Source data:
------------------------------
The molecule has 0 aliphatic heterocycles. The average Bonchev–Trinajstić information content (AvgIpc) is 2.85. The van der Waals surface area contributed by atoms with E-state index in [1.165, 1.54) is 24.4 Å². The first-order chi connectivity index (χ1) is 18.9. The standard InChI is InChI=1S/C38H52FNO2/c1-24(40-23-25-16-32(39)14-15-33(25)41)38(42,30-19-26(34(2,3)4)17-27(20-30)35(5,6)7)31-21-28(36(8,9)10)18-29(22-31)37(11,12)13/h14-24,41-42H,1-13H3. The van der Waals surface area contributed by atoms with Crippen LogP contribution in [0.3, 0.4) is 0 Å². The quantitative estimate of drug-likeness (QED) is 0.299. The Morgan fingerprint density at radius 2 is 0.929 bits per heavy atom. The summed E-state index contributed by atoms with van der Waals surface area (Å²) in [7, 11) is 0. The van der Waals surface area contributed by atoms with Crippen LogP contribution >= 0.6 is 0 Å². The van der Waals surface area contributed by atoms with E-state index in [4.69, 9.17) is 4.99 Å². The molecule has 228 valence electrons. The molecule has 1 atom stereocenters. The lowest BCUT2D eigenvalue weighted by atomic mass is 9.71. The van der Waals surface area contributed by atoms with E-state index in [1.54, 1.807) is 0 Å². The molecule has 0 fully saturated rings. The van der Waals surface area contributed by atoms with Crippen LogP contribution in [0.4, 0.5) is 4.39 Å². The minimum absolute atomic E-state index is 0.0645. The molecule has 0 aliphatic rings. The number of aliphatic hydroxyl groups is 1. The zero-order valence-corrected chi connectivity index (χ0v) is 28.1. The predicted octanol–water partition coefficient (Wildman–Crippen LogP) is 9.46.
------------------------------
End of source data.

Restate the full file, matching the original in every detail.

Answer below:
The molecule has 0 aliphatic heterocycles. The average Bonchev–Trinajstić information content (AvgIpc) is 2.85. The van der Waals surface area contributed by atoms with E-state index in [1.165, 1.54) is 24.4 Å². The first-order chi connectivity index (χ1) is 18.9. The standard InChI is InChI=1S/C38H52FNO2/c1-24(40-23-25-16-32(39)14-15-33(25)41)38(42,30-19-26(34(2,3)4)17-27(20-30)35(5,6)7)31-21-28(36(8,9)10)18-29(22-31)37(11,12)13/h14-24,41-42H,1-13H3. The van der Waals surface area contributed by atoms with Crippen LogP contribution in [0.3, 0.4) is 0 Å². The quantitative estimate of drug-likeness (QED) is 0.299. The Morgan fingerprint density at radius 2 is 0.929 bits per heavy atom. The summed E-state index contributed by atoms with van der Waals surface area (Å²) in [7, 11) is 0. The van der Waals surface area contributed by atoms with Crippen LogP contribution >= 0.6 is 0 Å². The van der Waals surface area contributed by atoms with E-state index in [4.69, 9.17) is 4.99 Å². The molecule has 228 valence electrons. The molecule has 1 atom stereocenters. The lowest BCUT2D eigenvalue weighted by atomic mass is 9.71. The van der Waals surface area contributed by atoms with E-state index in [1.54, 1.807) is 0 Å². The molecule has 0 fully saturated rings. The van der Waals surface area contributed by atoms with Crippen LogP contribution in [0.4, 0.5) is 4.39 Å². The minimum absolute atomic E-state index is 0.0645. The molecule has 0 aliphatic rings. The number of aliphatic hydroxyl groups is 1. The zero-order valence-corrected chi connectivity index (χ0v) is 28.1. The predicted octanol–water partition coefficient (Wildman–Crippen LogP) is 9.46.